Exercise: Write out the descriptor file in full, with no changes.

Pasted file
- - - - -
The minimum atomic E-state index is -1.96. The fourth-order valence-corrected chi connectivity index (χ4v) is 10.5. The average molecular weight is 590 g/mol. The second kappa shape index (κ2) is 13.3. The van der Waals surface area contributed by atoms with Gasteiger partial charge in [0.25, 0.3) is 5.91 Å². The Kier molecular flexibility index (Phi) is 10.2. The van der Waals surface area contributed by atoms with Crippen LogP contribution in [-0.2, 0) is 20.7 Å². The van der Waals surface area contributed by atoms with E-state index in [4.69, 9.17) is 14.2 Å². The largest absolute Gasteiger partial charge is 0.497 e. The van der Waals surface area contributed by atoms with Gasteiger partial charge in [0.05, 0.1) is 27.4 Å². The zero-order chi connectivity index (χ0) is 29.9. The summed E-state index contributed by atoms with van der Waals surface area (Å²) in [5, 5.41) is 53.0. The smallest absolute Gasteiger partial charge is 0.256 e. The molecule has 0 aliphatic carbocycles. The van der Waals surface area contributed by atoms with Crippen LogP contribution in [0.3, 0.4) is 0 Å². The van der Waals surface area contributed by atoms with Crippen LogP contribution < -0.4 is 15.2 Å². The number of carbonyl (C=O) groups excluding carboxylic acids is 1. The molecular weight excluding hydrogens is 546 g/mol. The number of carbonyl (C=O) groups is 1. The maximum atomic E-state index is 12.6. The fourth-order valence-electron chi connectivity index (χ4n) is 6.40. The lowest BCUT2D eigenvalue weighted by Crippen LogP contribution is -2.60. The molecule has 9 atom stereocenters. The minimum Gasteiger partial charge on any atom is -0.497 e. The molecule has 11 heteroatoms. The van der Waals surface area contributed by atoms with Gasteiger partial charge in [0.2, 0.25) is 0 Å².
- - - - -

The minimum atomic E-state index is -1.96. The fourth-order valence-corrected chi connectivity index (χ4v) is 10.5. The average molecular weight is 590 g/mol. The second kappa shape index (κ2) is 13.3. The van der Waals surface area contributed by atoms with Gasteiger partial charge in [0.25, 0.3) is 5.91 Å². The Kier molecular flexibility index (Phi) is 10.2. The van der Waals surface area contributed by atoms with Crippen LogP contribution in [-0.2, 0) is 20.7 Å². The van der Waals surface area contributed by atoms with E-state index in [4.69, 9.17) is 14.2 Å². The largest absolute Gasteiger partial charge is 0.497 e. The van der Waals surface area contributed by atoms with Gasteiger partial charge in [0.05, 0.1) is 27.4 Å². The zero-order chi connectivity index (χ0) is 29.9. The summed E-state index contributed by atoms with van der Waals surface area (Å²) in [5, 5.41) is 53.0. The smallest absolute Gasteiger partial charge is 0.256 e. The molecule has 0 aliphatic carbocycles. The van der Waals surface area contributed by atoms with Crippen LogP contribution in [0.3, 0.4) is 0 Å². The van der Waals surface area contributed by atoms with Crippen LogP contribution < -0.4 is 15.2 Å². The number of carbonyl (C=O) groups excluding carboxylic acids is 1. The molecular weight excluding hydrogens is 546 g/mol. The number of carbonyl (C=O) groups is 1. The maximum atomic E-state index is 12.6. The fourth-order valence-electron chi connectivity index (χ4n) is 6.40. The lowest BCUT2D eigenvalue weighted by Crippen LogP contribution is -2.60. The molecule has 9 atom stereocenters. The minimum Gasteiger partial charge on any atom is -0.497 e. The molecule has 11 heteroatoms. The van der Waals surface area contributed by atoms with Gasteiger partial charge in [0.2, 0.25) is 0 Å².